In order to illustrate more fully the mischief of denying a hearing to opinions because we condemn them, and to recognise the principal causes that make diversity and conflict of opinion advantageous, we must recognise that when society acts tyrannically - society collectively, rather than the separate individuals who compose it - its means of tyrannising are not restricted to the acts it may do by the hands of its political and public functionaries. Society can and does execute its own mandates: and if it issues wrong mandates, or any mandates at all in things with which it ought not to meddle, it practises a tyranny more formidable than many kinds of political oppression since, though not usually upheld by such extreme penalties, it leaves fewer means of escape, penetrating much more deeply into the details of life, and enslaving the mind itself. Protection, therefore, against the tyranny of the magistrate is not enough; there needs to be protection also against the tyranny of prevailing opinion and feeling; against the tendency of society to impose, by other means than civil penalties, its own ideas and practices as rules of conduct on those who dissent from them.
The necessity to the mental wellbeing of mankind (on which all their other wellbeing depends) of freedom of opinion, and freedom of the expression of opinion, rests on four distinct grounds, which are best understood when we contemplate the risk of losing truth and the advancement of knowledge through refusing to allow the expression and conflict of opinion of all kinds.
First, if any opinion is compelled to silence, that opinion may, for aught we can certainly know, be true. To deny this is to assume our own infallibility. Second, though the silenced opinion be an error, it may, and very commonly does, contain a portion of truth; and since the general or prevailing opinion on any object is rarely or never the whole truth, it is only by the collision of adverse opinions that the remainder of the truth has any chance of being supplied. Third, even if the received opinion be not only true but the whole truth; unless it is suffered to be, and actually is, vigorously and earnestly contested, it will, by most of those who receive it, be held in the manner of a prejudice, with little comprehension or feeling of its rational grounds. And not only this, but, fourth, the meaning of the doctrine itself will be in danger of being lost, or enfeebled, and deprived of its vital effect on character and conduct: the dogma becoming a mere formal profession, inefficacious for good, but cumbering the ground, and preventing the growth of any real and heartfelt conviction, from reason or personal experience. Such being the reasons that make it imperative that human beings should be free to form and express opinions without reserve; and such the baneful consequences to the intellectual and, through that, to the moral nature of man, unless this liberty is either conceded or asserted in spite of prohibition.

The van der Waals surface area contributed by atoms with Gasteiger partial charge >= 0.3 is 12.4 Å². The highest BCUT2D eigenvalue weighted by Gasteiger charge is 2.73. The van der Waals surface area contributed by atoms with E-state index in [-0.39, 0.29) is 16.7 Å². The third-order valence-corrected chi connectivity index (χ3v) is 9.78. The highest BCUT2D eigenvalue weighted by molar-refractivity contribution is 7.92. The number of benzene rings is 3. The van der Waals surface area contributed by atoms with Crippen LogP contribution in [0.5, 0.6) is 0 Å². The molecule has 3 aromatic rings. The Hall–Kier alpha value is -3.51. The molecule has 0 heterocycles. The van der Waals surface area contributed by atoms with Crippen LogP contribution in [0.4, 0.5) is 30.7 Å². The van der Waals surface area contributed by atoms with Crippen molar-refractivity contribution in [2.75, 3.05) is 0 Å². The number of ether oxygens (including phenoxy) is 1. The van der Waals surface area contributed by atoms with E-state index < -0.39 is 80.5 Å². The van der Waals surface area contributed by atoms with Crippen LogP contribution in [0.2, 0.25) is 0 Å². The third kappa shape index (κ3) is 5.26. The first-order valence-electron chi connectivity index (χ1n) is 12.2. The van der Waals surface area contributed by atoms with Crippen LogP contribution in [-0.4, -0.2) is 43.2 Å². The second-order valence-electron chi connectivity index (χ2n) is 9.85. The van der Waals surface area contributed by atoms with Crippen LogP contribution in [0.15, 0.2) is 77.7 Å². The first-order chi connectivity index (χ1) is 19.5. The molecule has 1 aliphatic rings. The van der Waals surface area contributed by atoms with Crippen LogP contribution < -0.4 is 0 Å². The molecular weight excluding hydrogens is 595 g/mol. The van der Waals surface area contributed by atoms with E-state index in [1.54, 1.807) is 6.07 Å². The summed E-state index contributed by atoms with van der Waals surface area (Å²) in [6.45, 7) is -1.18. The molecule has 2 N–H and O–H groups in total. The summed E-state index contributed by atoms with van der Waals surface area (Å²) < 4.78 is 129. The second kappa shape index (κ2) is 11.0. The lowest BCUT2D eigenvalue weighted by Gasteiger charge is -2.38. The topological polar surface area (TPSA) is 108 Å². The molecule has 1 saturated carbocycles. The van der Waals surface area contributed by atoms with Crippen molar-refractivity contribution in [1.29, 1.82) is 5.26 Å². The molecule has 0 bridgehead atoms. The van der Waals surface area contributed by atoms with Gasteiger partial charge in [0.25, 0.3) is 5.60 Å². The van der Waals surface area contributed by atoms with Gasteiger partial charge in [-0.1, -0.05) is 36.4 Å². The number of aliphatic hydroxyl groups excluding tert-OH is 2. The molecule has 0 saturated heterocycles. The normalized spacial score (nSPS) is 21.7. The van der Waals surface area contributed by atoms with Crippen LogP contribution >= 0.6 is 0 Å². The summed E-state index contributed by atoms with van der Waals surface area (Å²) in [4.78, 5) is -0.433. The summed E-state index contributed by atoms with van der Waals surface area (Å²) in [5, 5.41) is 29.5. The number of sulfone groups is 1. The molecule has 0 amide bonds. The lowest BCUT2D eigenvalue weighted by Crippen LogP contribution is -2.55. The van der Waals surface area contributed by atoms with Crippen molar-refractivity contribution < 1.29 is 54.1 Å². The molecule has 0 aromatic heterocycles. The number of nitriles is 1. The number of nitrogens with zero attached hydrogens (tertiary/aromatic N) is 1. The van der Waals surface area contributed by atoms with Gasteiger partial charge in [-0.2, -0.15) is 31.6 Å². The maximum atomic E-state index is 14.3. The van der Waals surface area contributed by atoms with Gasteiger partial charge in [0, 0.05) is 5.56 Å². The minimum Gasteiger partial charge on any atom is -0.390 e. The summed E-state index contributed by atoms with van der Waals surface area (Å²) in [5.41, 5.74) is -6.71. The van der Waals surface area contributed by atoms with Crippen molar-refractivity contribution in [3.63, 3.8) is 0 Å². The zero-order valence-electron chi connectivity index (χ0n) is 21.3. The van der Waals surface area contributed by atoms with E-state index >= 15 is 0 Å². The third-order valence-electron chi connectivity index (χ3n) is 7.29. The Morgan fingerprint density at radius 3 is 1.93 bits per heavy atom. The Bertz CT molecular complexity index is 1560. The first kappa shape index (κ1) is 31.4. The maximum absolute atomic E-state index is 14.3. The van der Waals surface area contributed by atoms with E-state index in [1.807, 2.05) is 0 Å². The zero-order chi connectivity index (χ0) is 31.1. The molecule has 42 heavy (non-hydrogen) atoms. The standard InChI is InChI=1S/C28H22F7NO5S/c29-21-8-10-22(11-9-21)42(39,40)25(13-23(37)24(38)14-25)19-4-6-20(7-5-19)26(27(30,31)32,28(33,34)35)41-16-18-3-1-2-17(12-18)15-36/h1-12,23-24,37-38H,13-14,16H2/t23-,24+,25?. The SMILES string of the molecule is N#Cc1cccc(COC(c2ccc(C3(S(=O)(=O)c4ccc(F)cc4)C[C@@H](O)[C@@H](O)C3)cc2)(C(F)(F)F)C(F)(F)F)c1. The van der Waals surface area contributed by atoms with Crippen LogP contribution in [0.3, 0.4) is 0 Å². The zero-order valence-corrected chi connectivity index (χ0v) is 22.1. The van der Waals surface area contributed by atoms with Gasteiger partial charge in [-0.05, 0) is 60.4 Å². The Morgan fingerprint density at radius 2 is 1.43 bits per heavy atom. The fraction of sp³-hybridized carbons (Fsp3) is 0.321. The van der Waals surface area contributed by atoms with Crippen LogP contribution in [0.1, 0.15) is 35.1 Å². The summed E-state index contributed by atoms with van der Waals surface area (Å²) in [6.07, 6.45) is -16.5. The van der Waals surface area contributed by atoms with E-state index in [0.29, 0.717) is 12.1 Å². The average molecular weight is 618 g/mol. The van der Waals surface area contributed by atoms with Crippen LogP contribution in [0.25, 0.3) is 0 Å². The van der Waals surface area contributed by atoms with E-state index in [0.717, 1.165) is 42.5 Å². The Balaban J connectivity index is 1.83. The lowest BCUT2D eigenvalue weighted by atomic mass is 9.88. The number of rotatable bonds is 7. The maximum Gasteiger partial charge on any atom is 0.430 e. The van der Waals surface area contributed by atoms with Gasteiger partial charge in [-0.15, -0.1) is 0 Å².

No one pretends that actions should be as free as opinions. On the contrary, even opinions lose their immunity when the circumstances in which they are expressed are such as to constitute their expression a positive instigation to some mischievous act. But until that limit is reached, no one has the right, or a justification, for silencing even the voicing of falsehood; rather, it is our duty to contest and overcome it with truth, and to be glad of the opportunity to do so.
Adapted from John Stuart Mill's essay On Liberty . A. C. Grayling is professor of philosophy at Birkbeck, University of London. The John Stuart Mill Bicentennial Conference is being held at University College, London, this week.